NHS England, Public Health England and Diabetes UK have teamed up with a number of healthcare technology companies to try to combat obesity and type 2 diabetes across the country.
A pilot, which is expected to cover more than 5,000 people, will see five technology companies test drive a range of apps and digital tools to help them to improve their health.
Users will be able to access health coaches and online support groups, as well as set and monitor goals electronically. Some patients will also be given wearable technology to help them monitor activity levels and receive motivational messages and prompts — a first for the NHS.
Natasha Jacques, principal pharmacist, specialist services at Heart of England NHS Trust, said: “This approach looks innovative and exciting. The prospect of using technology in particular could be extremely helpful as it is tapping into something that we are using every day.
“It will be important to consider how patients will be signposted and access these new services and how pharmacists could play a part in this. It will also be interesting to see if these interventions translate into better outcomes.”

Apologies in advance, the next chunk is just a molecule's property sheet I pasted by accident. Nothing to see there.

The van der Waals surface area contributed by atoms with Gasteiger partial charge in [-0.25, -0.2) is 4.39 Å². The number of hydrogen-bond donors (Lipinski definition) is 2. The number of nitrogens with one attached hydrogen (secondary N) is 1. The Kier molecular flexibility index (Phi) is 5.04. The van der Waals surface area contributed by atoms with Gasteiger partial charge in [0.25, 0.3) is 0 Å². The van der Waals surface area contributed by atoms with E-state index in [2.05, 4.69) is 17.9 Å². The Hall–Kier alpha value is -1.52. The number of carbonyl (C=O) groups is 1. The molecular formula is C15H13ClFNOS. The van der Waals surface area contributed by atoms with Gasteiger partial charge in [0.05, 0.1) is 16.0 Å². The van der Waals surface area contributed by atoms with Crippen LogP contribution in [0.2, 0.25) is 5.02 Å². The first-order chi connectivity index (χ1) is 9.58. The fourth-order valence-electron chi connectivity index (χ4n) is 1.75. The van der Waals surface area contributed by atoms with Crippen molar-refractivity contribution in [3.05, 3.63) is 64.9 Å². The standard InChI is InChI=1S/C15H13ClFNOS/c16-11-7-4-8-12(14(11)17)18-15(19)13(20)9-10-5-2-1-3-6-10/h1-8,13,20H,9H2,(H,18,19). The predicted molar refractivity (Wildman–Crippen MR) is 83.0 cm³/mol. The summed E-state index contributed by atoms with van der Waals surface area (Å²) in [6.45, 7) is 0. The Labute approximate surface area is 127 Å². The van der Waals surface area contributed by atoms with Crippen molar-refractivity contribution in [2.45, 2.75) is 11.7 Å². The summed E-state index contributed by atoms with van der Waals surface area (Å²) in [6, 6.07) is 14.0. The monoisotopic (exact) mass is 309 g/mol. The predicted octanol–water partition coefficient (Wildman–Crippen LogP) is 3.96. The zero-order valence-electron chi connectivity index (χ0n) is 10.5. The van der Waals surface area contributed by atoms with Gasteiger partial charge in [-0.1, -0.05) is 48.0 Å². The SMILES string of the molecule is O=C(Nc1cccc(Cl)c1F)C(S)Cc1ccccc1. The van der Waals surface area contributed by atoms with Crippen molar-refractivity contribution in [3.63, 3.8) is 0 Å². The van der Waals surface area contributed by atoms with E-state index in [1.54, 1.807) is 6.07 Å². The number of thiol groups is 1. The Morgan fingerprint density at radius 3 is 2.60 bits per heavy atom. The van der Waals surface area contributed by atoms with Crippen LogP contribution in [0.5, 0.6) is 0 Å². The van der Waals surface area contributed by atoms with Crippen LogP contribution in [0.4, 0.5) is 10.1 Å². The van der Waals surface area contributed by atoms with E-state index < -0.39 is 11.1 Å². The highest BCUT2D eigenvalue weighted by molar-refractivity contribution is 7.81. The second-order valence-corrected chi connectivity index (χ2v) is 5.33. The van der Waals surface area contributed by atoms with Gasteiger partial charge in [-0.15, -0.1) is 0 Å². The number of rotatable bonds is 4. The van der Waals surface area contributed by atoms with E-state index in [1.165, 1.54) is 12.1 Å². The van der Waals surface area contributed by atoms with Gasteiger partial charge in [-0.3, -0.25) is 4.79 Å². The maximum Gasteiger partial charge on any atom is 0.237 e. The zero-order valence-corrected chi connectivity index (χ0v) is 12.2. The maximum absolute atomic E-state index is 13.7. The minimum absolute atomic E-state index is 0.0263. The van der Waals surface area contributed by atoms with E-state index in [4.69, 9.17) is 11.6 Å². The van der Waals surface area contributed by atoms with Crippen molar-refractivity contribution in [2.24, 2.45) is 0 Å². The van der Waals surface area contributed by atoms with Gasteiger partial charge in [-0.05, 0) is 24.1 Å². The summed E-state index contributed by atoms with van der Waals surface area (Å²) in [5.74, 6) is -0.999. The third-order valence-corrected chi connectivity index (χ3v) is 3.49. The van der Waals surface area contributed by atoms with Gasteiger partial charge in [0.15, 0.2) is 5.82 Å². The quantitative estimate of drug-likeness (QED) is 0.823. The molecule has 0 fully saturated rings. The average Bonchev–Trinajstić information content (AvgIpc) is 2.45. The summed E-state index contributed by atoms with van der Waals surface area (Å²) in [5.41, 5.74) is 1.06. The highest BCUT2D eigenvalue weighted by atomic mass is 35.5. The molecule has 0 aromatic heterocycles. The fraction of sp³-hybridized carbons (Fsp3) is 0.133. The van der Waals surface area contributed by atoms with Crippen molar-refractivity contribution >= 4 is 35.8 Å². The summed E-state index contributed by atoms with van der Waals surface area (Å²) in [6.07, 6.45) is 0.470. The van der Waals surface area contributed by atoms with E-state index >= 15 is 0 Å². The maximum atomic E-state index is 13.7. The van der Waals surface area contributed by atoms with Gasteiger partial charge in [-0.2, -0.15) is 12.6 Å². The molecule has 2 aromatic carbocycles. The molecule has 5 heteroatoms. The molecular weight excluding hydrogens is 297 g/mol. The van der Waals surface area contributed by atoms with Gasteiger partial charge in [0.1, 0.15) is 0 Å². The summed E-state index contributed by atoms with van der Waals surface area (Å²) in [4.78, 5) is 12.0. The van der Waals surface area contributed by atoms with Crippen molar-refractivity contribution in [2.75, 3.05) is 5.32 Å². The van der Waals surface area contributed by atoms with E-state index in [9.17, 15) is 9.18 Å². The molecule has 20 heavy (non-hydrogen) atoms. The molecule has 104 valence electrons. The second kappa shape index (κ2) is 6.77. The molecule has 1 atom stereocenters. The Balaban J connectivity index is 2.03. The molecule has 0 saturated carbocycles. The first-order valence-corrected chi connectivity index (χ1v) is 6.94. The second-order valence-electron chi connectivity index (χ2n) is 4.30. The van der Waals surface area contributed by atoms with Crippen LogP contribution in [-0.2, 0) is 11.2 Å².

Patients will be recruited over a six-month period and they will be given access to the digital products for up to 12 months.
The latest initiative follows the NHS Diabetes Programme, Healthier You, launched last year in a bid to support people who are at high risk of developing type 2 diabetes.
Those referred on to the face-to-face programme get tailored, personalised treatment, including education on lifestyle choices, advice on how to reduce weight through healthier eating and bespoke physical activity programmes.
The hope is that the new technology pilot will offer similar support, assistance and guidance but through the use of the digital interventions.
Launching the initiative, NHS England chief executive Simon Stevens said: “So much else in our lives is now about online social connection and support, and that now needs to be true too for the modern NHS. This new programme is the latest example of how the NHS is now getting practical and getting serious about new ways of supporting people to stay healthy.”